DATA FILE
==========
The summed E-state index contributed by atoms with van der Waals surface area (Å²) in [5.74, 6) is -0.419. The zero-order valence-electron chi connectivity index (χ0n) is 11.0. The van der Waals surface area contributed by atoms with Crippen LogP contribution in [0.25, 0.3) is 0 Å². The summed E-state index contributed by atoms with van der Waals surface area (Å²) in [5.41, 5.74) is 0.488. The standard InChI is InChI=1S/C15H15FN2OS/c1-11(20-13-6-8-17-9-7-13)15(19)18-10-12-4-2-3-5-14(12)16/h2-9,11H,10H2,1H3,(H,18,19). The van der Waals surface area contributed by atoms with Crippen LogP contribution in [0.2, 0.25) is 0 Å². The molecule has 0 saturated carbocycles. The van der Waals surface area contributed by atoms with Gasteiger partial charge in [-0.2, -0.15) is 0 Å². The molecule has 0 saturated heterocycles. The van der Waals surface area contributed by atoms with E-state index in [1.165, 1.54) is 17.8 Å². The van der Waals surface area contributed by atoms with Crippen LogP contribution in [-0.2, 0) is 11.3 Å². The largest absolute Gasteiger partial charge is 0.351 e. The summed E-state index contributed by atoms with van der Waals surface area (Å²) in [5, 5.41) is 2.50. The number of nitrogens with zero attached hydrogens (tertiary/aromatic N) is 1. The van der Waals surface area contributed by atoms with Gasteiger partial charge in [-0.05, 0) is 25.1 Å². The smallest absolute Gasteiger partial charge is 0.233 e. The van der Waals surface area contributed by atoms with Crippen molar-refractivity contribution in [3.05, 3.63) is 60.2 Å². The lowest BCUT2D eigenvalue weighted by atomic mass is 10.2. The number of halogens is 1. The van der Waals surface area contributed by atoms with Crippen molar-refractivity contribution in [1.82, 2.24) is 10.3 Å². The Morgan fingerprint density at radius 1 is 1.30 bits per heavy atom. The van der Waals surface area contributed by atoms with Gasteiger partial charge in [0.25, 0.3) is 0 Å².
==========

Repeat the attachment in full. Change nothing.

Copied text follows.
The summed E-state index contributed by atoms with van der Waals surface area (Å²) in [5.74, 6) is -0.419. The zero-order valence-electron chi connectivity index (χ0n) is 11.0. The van der Waals surface area contributed by atoms with Crippen LogP contribution in [0.25, 0.3) is 0 Å². The summed E-state index contributed by atoms with van der Waals surface area (Å²) in [5.41, 5.74) is 0.488. The standard InChI is InChI=1S/C15H15FN2OS/c1-11(20-13-6-8-17-9-7-13)15(19)18-10-12-4-2-3-5-14(12)16/h2-9,11H,10H2,1H3,(H,18,19). The van der Waals surface area contributed by atoms with Crippen LogP contribution in [0.2, 0.25) is 0 Å². The molecule has 0 saturated carbocycles. The van der Waals surface area contributed by atoms with Gasteiger partial charge in [-0.2, -0.15) is 0 Å². The molecule has 0 saturated heterocycles. The van der Waals surface area contributed by atoms with E-state index in [1.165, 1.54) is 17.8 Å². The van der Waals surface area contributed by atoms with Crippen LogP contribution in [-0.2, 0) is 11.3 Å². The largest absolute Gasteiger partial charge is 0.351 e. The summed E-state index contributed by atoms with van der Waals surface area (Å²) in [5, 5.41) is 2.50. The number of nitrogens with zero attached hydrogens (tertiary/aromatic N) is 1. The van der Waals surface area contributed by atoms with Gasteiger partial charge in [-0.05, 0) is 25.1 Å². The smallest absolute Gasteiger partial charge is 0.233 e. The van der Waals surface area contributed by atoms with Crippen molar-refractivity contribution in [3.05, 3.63) is 60.2 Å². The lowest BCUT2D eigenvalue weighted by atomic mass is 10.2. The number of halogens is 1. The van der Waals surface area contributed by atoms with Crippen molar-refractivity contribution in [1.82, 2.24) is 10.3 Å². The Morgan fingerprint density at radius 1 is 1.30 bits per heavy atom. The van der Waals surface area contributed by atoms with Gasteiger partial charge in [0.25, 0.3) is 0 Å².